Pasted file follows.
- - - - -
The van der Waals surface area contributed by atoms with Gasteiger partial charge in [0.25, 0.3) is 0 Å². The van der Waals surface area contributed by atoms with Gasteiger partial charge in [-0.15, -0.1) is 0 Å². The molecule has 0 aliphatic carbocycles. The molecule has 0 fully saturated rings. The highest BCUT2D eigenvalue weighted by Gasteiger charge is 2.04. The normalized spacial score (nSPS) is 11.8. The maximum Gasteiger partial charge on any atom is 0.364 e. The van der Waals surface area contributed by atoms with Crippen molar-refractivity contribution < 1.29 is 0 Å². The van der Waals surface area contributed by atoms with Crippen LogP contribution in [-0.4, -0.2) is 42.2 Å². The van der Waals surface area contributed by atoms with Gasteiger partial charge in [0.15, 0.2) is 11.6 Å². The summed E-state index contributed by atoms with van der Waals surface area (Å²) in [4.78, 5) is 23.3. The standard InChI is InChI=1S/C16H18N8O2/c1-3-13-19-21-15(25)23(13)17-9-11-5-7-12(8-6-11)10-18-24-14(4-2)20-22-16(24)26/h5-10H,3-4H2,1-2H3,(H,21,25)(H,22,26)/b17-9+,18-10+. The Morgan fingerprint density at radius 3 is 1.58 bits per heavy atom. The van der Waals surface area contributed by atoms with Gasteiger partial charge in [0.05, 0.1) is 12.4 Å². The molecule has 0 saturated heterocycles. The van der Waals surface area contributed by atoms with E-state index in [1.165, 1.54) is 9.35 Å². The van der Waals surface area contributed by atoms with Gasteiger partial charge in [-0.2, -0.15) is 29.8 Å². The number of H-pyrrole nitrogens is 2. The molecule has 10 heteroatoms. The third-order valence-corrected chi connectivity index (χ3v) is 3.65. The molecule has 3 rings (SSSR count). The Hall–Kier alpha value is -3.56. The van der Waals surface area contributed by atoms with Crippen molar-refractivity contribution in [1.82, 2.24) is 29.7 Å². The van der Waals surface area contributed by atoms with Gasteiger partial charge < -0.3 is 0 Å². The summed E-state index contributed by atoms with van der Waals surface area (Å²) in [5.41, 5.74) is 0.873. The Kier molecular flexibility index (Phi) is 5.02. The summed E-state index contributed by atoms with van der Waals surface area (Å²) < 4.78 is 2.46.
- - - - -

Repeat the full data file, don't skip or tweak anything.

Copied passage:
The van der Waals surface area contributed by atoms with Gasteiger partial charge in [0.25, 0.3) is 0 Å². The van der Waals surface area contributed by atoms with Gasteiger partial charge in [-0.15, -0.1) is 0 Å². The molecule has 0 aliphatic carbocycles. The molecule has 0 fully saturated rings. The highest BCUT2D eigenvalue weighted by Gasteiger charge is 2.04. The normalized spacial score (nSPS) is 11.8. The maximum Gasteiger partial charge on any atom is 0.364 e. The van der Waals surface area contributed by atoms with Crippen molar-refractivity contribution < 1.29 is 0 Å². The van der Waals surface area contributed by atoms with Crippen LogP contribution in [-0.4, -0.2) is 42.2 Å². The van der Waals surface area contributed by atoms with Gasteiger partial charge in [0.15, 0.2) is 11.6 Å². The summed E-state index contributed by atoms with van der Waals surface area (Å²) in [4.78, 5) is 23.3. The standard InChI is InChI=1S/C16H18N8O2/c1-3-13-19-21-15(25)23(13)17-9-11-5-7-12(8-6-11)10-18-24-14(4-2)20-22-16(24)26/h5-10H,3-4H2,1-2H3,(H,21,25)(H,22,26)/b17-9+,18-10+. The Morgan fingerprint density at radius 3 is 1.58 bits per heavy atom. The van der Waals surface area contributed by atoms with Gasteiger partial charge in [0.05, 0.1) is 12.4 Å². The molecule has 0 saturated heterocycles. The van der Waals surface area contributed by atoms with E-state index in [1.165, 1.54) is 9.35 Å². The van der Waals surface area contributed by atoms with Gasteiger partial charge in [-0.2, -0.15) is 29.8 Å². The number of H-pyrrole nitrogens is 2. The molecule has 10 heteroatoms. The third-order valence-corrected chi connectivity index (χ3v) is 3.65. The molecule has 3 rings (SSSR count). The Hall–Kier alpha value is -3.56. The van der Waals surface area contributed by atoms with Crippen molar-refractivity contribution in [1.82, 2.24) is 29.7 Å². The van der Waals surface area contributed by atoms with Gasteiger partial charge < -0.3 is 0 Å². The summed E-state index contributed by atoms with van der Waals surface area (Å²) in [5.41, 5.74) is 0.873. The Kier molecular flexibility index (Phi) is 5.02. The summed E-state index contributed by atoms with van der Waals surface area (Å²) < 4.78 is 2.46.